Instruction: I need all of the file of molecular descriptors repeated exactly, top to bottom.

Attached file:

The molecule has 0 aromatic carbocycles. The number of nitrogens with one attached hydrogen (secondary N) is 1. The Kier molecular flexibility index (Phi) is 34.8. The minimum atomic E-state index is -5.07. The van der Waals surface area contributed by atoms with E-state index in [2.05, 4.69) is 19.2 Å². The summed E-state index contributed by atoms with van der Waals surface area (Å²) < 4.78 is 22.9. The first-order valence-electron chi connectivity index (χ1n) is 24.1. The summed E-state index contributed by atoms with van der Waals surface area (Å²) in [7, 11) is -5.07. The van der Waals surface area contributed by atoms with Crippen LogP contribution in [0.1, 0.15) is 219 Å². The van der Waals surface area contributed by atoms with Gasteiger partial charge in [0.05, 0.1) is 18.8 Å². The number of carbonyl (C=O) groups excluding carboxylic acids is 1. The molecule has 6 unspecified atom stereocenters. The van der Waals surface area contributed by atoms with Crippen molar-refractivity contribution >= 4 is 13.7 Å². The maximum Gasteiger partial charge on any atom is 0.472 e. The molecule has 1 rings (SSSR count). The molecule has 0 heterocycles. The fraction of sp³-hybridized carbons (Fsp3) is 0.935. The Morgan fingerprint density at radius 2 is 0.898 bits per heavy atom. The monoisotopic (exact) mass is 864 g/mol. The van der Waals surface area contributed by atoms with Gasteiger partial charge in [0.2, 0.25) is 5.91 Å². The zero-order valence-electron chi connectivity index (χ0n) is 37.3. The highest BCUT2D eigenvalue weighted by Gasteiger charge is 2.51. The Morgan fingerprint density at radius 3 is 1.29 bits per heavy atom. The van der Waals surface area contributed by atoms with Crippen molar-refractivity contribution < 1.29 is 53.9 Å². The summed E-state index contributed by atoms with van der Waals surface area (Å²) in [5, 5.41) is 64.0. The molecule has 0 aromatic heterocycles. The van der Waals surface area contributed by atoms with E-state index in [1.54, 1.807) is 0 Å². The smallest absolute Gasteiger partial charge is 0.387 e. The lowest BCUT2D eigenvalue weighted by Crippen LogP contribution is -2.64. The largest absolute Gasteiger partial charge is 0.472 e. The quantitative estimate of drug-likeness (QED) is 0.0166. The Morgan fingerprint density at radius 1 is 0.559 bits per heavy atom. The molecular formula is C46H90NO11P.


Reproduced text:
The molecule has 0 aromatic carbocycles. The number of nitrogens with one attached hydrogen (secondary N) is 1. The Kier molecular flexibility index (Phi) is 34.8. The minimum atomic E-state index is -5.07. The van der Waals surface area contributed by atoms with E-state index in [2.05, 4.69) is 19.2 Å². The summed E-state index contributed by atoms with van der Waals surface area (Å²) < 4.78 is 22.9. The first-order valence-electron chi connectivity index (χ1n) is 24.1. The summed E-state index contributed by atoms with van der Waals surface area (Å²) in [7, 11) is -5.07. The van der Waals surface area contributed by atoms with Crippen LogP contribution in [0.1, 0.15) is 219 Å². The van der Waals surface area contributed by atoms with Gasteiger partial charge in [0.05, 0.1) is 18.8 Å². The number of carbonyl (C=O) groups excluding carboxylic acids is 1. The molecule has 6 unspecified atom stereocenters. The van der Waals surface area contributed by atoms with Crippen molar-refractivity contribution >= 4 is 13.7 Å². The maximum Gasteiger partial charge on any atom is 0.472 e. The molecule has 1 rings (SSSR count). The molecule has 0 heterocycles. The fraction of sp³-hybridized carbons (Fsp3) is 0.935. The Morgan fingerprint density at radius 2 is 0.898 bits per heavy atom. The monoisotopic (exact) mass is 864 g/mol. The van der Waals surface area contributed by atoms with Gasteiger partial charge in [0.2, 0.25) is 5.91 Å². The zero-order valence-electron chi connectivity index (χ0n) is 37.3. The highest BCUT2D eigenvalue weighted by Gasteiger charge is 2.51. The Morgan fingerprint density at radius 3 is 1.29 bits per heavy atom. The van der Waals surface area contributed by atoms with Crippen molar-refractivity contribution < 1.29 is 53.9 Å². The summed E-state index contributed by atoms with van der Waals surface area (Å²) in [5, 5.41) is 64.0. The molecule has 0 aromatic heterocycles. The van der Waals surface area contributed by atoms with E-state index in [1.54, 1.807) is 0 Å². The smallest absolute Gasteiger partial charge is 0.387 e. The lowest BCUT2D eigenvalue weighted by Crippen LogP contribution is -2.64. The largest absolute Gasteiger partial charge is 0.472 e. The quantitative estimate of drug-likeness (QED) is 0.0166. The Morgan fingerprint density at radius 1 is 0.559 bits per heavy atom. The molecular formula is C46H90NO11P.